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Wisconsin Institute for Law and Liberty

"Court orders are not suggestions and they're not rendered inoperative by the fact that you've filed an appeal," said Rick Esenberg of the conservative Wisconsin Institute for Law and Liberty.

Conservatives want Wisconsin punished for resisting voter purge

The pitched battle over the voter list in one of the nation's most important 2020 battlegrounds is only growing more intense.

A group of conservative voters on Thursday asked a judge to hold the Wisconsin Elections Commission in contempt of court and fine the panel $12,000 every day until it removes 209,000 names from registration rosters. Democrats are fighting to keep those people on the rolls.

The fight is particularly important for two reasons. The size of the potential purge is nine times bigger than Donald Trump's margin of victory in the state (23,000 votes) four years ago. And the effort to cull the lists represents one of the right's most aggressive legal challenges to voting rights ahead of this year's presidential election.


Two weeks ago the judge in the case, Paul Malloy of Ozaukee County in the Milwaukee suburbs, ordered deactivation of the registrations of those who did not answer a notice the election commission sent in October to people suspected of moving out of state. The mailing told those people that state law required them to confirm their addresses within 30 days as a condition for staying on the rolls. Otherwise, they would have to reregister.

The panel, with three members from each party, has since deadlocked on attempts by the Republicans to carry out the purge immediately while an appeal is pending.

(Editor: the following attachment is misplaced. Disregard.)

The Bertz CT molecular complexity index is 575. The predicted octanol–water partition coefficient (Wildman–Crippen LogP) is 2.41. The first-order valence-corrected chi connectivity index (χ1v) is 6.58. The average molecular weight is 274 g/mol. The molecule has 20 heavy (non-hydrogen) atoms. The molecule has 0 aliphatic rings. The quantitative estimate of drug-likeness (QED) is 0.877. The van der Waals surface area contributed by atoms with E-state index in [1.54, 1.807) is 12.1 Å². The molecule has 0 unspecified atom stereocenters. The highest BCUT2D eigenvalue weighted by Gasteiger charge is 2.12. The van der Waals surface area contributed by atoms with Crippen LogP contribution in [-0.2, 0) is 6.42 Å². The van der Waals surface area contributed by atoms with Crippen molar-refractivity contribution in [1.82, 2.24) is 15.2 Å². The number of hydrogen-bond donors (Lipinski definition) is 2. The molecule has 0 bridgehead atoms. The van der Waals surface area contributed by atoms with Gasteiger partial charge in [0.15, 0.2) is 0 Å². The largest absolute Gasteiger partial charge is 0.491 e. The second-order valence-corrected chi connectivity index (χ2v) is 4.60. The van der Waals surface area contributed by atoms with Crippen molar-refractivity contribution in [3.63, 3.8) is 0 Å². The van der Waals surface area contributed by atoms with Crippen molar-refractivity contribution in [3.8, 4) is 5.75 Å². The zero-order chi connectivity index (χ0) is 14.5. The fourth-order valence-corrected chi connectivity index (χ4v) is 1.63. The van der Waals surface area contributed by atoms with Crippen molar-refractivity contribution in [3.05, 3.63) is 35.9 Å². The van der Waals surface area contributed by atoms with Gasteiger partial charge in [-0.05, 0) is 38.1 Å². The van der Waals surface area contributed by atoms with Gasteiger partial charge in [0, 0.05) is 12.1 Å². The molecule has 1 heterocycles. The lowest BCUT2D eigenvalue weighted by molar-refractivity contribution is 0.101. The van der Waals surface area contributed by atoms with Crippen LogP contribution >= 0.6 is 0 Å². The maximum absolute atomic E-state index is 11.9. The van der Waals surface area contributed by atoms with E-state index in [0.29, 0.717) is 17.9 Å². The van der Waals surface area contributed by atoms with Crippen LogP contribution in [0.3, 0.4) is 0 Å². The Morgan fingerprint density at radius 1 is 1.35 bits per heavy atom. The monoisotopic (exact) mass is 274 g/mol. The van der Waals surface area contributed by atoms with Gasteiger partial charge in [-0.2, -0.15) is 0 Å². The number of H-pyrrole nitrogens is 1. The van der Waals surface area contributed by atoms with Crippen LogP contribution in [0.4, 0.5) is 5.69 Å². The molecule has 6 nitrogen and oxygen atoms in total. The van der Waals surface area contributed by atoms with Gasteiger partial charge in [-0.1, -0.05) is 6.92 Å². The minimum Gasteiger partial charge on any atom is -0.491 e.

"Court orders are not suggestions and they're not rendered inoperative by the fact that you've filed an appeal," Rick Esenberg of the conservative Wisconsin Institute for Law and Liberty, which brought the lawsuit and asked for the commission to be penalized, said on WISN.

"This case should not effectively be ended before the appeals process plays out," replied Democratic Attorney General Josh Kaul, who is representing the elections commission.

Trump is counting on the state's 10 electoral votes again this fall, but Democrats are intent on winning the state for what would be the eighth time in nine elections.

Doing that, however, will require a strong turnout from urban areas that are home to most of the people on the potential purge list.

Esenberg's group wants the state Supreme Court, which has a conservative majority, to hear the commission's appeal. The commission wants an intermediate appeals court to take the next step and to put the judge's ruling on hold in the meantime. And the League of Women Voters of Wisconsin has sued in federal court to stop the purge, arguing the state's system violates the due process rights of voters.

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